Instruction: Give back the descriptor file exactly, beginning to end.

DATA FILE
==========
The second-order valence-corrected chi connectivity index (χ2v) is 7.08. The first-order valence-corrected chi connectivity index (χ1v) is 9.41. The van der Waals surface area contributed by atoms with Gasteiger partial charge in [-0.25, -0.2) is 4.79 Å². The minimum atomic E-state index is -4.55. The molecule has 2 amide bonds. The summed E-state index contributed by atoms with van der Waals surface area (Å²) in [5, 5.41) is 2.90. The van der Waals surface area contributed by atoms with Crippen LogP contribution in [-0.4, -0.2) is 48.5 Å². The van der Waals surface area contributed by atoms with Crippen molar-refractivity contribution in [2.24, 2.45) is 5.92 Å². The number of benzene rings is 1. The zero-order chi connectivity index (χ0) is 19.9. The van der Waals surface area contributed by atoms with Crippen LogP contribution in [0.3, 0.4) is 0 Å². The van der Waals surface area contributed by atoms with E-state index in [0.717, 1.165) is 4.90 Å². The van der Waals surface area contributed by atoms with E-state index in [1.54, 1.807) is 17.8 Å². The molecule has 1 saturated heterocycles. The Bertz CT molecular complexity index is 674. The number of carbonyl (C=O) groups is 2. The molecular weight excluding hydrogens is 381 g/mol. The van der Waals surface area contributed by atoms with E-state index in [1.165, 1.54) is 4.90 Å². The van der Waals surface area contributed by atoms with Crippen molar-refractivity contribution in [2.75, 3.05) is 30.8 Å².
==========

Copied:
The second-order valence-corrected chi connectivity index (χ2v) is 7.08. The first-order valence-corrected chi connectivity index (χ1v) is 9.41. The van der Waals surface area contributed by atoms with Gasteiger partial charge in [-0.25, -0.2) is 4.79 Å². The minimum atomic E-state index is -4.55. The molecule has 2 amide bonds. The summed E-state index contributed by atoms with van der Waals surface area (Å²) in [5, 5.41) is 2.90. The van der Waals surface area contributed by atoms with Crippen LogP contribution in [-0.4, -0.2) is 48.5 Å². The van der Waals surface area contributed by atoms with Crippen molar-refractivity contribution in [2.24, 2.45) is 5.92 Å². The number of benzene rings is 1. The zero-order chi connectivity index (χ0) is 19.9. The van der Waals surface area contributed by atoms with Crippen LogP contribution in [0.3, 0.4) is 0 Å². The van der Waals surface area contributed by atoms with E-state index in [0.717, 1.165) is 4.90 Å². The van der Waals surface area contributed by atoms with E-state index in [1.54, 1.807) is 17.8 Å². The molecule has 1 saturated heterocycles. The Bertz CT molecular complexity index is 674. The number of carbonyl (C=O) groups is 2. The molecular weight excluding hydrogens is 381 g/mol. The van der Waals surface area contributed by atoms with E-state index in [1.165, 1.54) is 4.90 Å². The van der Waals surface area contributed by atoms with Crippen molar-refractivity contribution in [2.75, 3.05) is 30.8 Å².